I spoke to Clara about finding her voice on the radio and becoming one of the most recognisable presenters around.
Read the full article at London in Stereo.
I’m happy to announce I’m working on a long-term book project on artist and musician Solange Knowles and I’m currently looking for interviewees for the project.
I want to speak to individuals whose lives have been impacted by Solange Knowles and more specifically her latest album A Seat at the Table.
Get in touch if Solange’s A Seat at the Table impacted your:
- Black womanhood
Contact me here for more information.
Along roads blocked by construction work and shaking lorries carrying concrete blocks, buildings partly obscured by scaffolding hint at this part of east London’s constant “regeneration.”
I’m in Hackney Wick, what was once an industrial area of manufacturing warehouses, and now seems to usher in new-build flats at every turn.
But look, this is a music site and not one about the history of London, so I’m here to try and explore the ripple effects of this new construction on the musicians and producers who once used to consider this area the epicentre of their creative work.
Read the full article at Noisey.
I’m happy to announce a selection of my essays will be featured in the upcoming music anthology Women Who Rock, edited by Evelyn McDonnell.
Published by Black Dog & Leventhal publishers, the book is a celebration of 106 musical artists covering a wide range of genres, showcasing the importance of women in music. Each essay includes a full colour illustration of the musical artist or group.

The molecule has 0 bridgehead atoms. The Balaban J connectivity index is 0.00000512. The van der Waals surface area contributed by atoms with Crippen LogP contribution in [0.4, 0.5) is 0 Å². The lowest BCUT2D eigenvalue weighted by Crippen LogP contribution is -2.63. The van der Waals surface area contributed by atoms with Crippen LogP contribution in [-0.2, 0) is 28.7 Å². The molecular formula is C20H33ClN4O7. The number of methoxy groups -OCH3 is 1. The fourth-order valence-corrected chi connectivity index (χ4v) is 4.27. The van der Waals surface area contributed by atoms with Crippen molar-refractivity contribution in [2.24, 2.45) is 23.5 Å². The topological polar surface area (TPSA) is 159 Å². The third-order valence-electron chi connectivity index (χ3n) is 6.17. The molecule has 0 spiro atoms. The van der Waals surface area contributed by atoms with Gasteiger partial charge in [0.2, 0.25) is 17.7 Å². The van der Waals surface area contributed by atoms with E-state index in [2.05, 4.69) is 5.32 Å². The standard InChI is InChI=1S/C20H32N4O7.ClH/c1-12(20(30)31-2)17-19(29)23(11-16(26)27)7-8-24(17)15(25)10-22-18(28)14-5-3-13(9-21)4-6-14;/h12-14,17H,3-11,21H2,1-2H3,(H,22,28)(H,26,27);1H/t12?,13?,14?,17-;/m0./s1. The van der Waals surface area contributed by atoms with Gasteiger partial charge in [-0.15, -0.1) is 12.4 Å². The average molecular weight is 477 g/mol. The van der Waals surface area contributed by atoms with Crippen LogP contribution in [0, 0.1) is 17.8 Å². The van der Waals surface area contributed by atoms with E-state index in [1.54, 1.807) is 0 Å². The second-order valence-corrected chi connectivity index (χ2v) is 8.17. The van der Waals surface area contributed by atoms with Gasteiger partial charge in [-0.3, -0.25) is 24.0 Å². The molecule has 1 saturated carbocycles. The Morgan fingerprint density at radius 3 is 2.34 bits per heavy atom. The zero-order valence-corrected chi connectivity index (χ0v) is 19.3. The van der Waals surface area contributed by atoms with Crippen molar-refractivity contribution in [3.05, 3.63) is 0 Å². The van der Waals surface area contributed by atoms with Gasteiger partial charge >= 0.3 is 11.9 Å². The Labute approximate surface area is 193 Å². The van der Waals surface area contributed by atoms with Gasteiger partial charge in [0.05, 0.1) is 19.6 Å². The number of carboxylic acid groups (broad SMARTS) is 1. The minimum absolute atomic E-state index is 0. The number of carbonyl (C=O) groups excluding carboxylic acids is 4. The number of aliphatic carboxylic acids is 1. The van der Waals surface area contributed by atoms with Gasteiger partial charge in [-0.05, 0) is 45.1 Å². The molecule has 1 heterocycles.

I wrote about Amy Winehouse, Aaliyah, Dusty Springfield, Erykah Badu, ESG, Poly Styrene, Ronnie Spector and Sister Rosetta Tharpe.
To pre-order the book or read more about it please visit Hachette Book Group.
I’m happy to announce that I will be featured in the upcoming anthology from 3 of Cups Press, called On Bodies.
Featuring essays, poetry and prose, the anthology focuses on the relationships people have with their bodies. My essay focuses on the feeling of disconnection and desexualisation, and its connection with race.
On Bodies is currently crowdfunding to ensure they can put out this issue. If you have anything money to spare or want to pre-order the paperback or e-book version donate to the Kickstarter campaign.
Taking a new spin on the usual two pints of lager and a packet of crisps, discerning drinkers are searching for non-alcoholic versions of their usual beverages, making for exciting times in the market. Stephanie Phillips finds out more about the rise in demand for realistic non-alcoholic drinks.
Read the full article at Inside Drinks.
Kah-Lo knows her brand identity. The Nigerian dance artist was up into the wee hours of the night before speaking to me, dying a wig her trademark shade of luminous green. It’s a brand that works well, as paired with her rainbow coloured outfits and shimmering round sunglasses, Kah-Lo stands out. As she says herself, “I ain’t no basic bitch”.
Beyond the Kodak full colour image, you’d be hard-pressed to find someone who hasn’t torn it up to her breakthrough hit ‘Rinse & Repeat’, a thundering collaboration with UK house producer Riton, for which she received a Grammy nomination.
Read the full article at gal-dem.
I don’t always get paid for my work, so if you’ve liked my pieces and want me to write more you can donate a couple pennies to keep me going in between paid work.